Hilary Swank and the board of trustees of the SAG-AFTRA Health Plan have entered into a written settlement agreement to resolve her lawsuit in which she asked a federal judge to order the trustees to resume coverage of her treatment for recurrent malignant ovarian cysts, which have afflicted the two-time Oscar-winning actress for nearly 12 years.
Her lawsuit, filed nearly a year ago in U.S. District Court in Los Angeles, said that beginning in 2009, she submitted claims to the plan’s precursor – the SAG Health Plan – for treatment of ovarian cysts, which the trustees initially denied but later agreed to cover.
In 2015, however, “the Trustees reversed course and stopped allowing Swank’s claims for treatment of ovarian cysts,” the suit stated. “It also just so happened that around the same time as when the Trustees no longer agreed to allow Swank’s claims, Swank was undergoing procedures to preserve her ability to conceive in the future. Seizing upon Swank’s choice to keep her options open, the Trustees pointed to an exclusion in the Plan for ‘infertility treatment,’ relying on the notion that the only purpose of preserving the health of an ovary is to procreate.”
The suit adds: “This matter addresses the shockingly antiquated question of whether the sole purpose of a woman, and specifically her ovaries, is to procreate. When faced with a claim for insurance benefits for the medically necessary treatment of ovarian cysts and endometriosis, the Trustees answered ‘yes,’ determining that there could be no possible reason to treat those conditions other than for the purpose of trying to conceive.”
The suit said that “the purpose of treating and monitoring Swank’s sole remaining ovary was unrelated to any ‘infertility treatment.’ Rather, Swank’s doctors were focused on saving her ovary to prevent the risk of debilitating medical conditions, including cancer, loss of estrogen production, premature menopause, osteoporosis, depression, hyperlipidemia (high cholesterol in the blood), coronary artery disease, arthritis, asthma, chronic obstructive pulmonary disease, chronic pain, fatigue, chest pain, heart palpitations, muscle spasms, insomnia, recurrent urinary tract and yeast infections, and even early death.”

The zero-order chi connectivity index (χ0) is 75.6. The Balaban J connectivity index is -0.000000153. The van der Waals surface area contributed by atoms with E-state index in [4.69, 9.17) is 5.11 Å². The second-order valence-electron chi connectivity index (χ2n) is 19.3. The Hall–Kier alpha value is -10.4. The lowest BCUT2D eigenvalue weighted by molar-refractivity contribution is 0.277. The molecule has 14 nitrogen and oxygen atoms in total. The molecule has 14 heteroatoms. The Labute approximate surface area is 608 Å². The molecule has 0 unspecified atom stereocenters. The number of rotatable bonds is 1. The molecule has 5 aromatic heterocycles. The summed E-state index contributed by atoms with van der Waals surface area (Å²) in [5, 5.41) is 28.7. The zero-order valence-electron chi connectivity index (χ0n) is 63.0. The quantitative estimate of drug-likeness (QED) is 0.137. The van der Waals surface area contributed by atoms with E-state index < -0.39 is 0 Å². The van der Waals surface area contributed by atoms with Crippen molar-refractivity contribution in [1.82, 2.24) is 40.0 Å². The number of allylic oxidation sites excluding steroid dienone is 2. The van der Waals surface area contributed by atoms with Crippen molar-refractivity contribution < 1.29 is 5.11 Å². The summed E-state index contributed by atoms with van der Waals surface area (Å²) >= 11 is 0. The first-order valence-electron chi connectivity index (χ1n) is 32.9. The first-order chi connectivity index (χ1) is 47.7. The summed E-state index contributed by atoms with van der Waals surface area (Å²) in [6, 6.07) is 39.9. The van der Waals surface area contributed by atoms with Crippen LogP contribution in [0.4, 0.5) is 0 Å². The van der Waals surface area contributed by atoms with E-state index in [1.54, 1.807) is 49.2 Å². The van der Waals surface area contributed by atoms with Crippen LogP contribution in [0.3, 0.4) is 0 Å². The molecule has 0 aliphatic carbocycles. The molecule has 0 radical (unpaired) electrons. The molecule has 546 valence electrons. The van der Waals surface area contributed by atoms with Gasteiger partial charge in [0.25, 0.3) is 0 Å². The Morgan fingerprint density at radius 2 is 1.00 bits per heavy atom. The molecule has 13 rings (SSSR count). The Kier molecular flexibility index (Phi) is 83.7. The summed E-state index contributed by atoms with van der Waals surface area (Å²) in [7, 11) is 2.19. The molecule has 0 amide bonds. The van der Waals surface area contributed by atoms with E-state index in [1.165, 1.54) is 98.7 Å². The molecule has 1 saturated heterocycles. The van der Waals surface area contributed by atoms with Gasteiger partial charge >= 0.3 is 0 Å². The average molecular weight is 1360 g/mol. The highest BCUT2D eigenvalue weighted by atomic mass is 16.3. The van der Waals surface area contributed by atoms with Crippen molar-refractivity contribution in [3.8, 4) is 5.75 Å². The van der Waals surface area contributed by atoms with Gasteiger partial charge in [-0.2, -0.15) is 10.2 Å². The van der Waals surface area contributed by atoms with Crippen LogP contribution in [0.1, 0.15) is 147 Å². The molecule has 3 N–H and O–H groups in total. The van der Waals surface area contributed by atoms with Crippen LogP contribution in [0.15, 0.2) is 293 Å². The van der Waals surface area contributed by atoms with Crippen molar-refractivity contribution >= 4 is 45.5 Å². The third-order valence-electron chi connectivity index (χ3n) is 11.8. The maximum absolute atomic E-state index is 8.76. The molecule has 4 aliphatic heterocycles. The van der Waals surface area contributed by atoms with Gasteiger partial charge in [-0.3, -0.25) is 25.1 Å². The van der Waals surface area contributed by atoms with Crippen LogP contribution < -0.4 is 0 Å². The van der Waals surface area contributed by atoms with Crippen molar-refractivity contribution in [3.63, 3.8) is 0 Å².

In reaching their settlement agreement, both parties must still file a stipulation of dismissal, at which time the court can dismiss the case with prejudice, resolving the matter once and for all. That could take another two to three weeks.
In his Aug. 9 order, U.S. District Court Judge John A. Kronstadt wrote that “In light of the parties’ Notice of Settlement, the Court orders that the action is dismissed without prejudice. The Court retains jurisdiction to vacate this Order and to reopen the action within 45 days from the date of this Order; provided, however, any request by any party(ies) that the Court do so, shall make a showing of good cause as to why the settlement has not been completed within the 45-day period, what further settlement processes are necessary, and when the party(ies) making such a request reasonably expect the process to be concluded. This Order does not preclude the filing of a stipulation of dismissal with prejudice pursuant to Fed. R. Civ. P. 41, which does not require the approval of the Court. Such a stipulation shall be filed within the aforementioned 45-day period, or by such later date ordered by the Court pursuant to a stipulation by the parties that conforms the requirements of a showing of good cause stated above. It is so ordered.”
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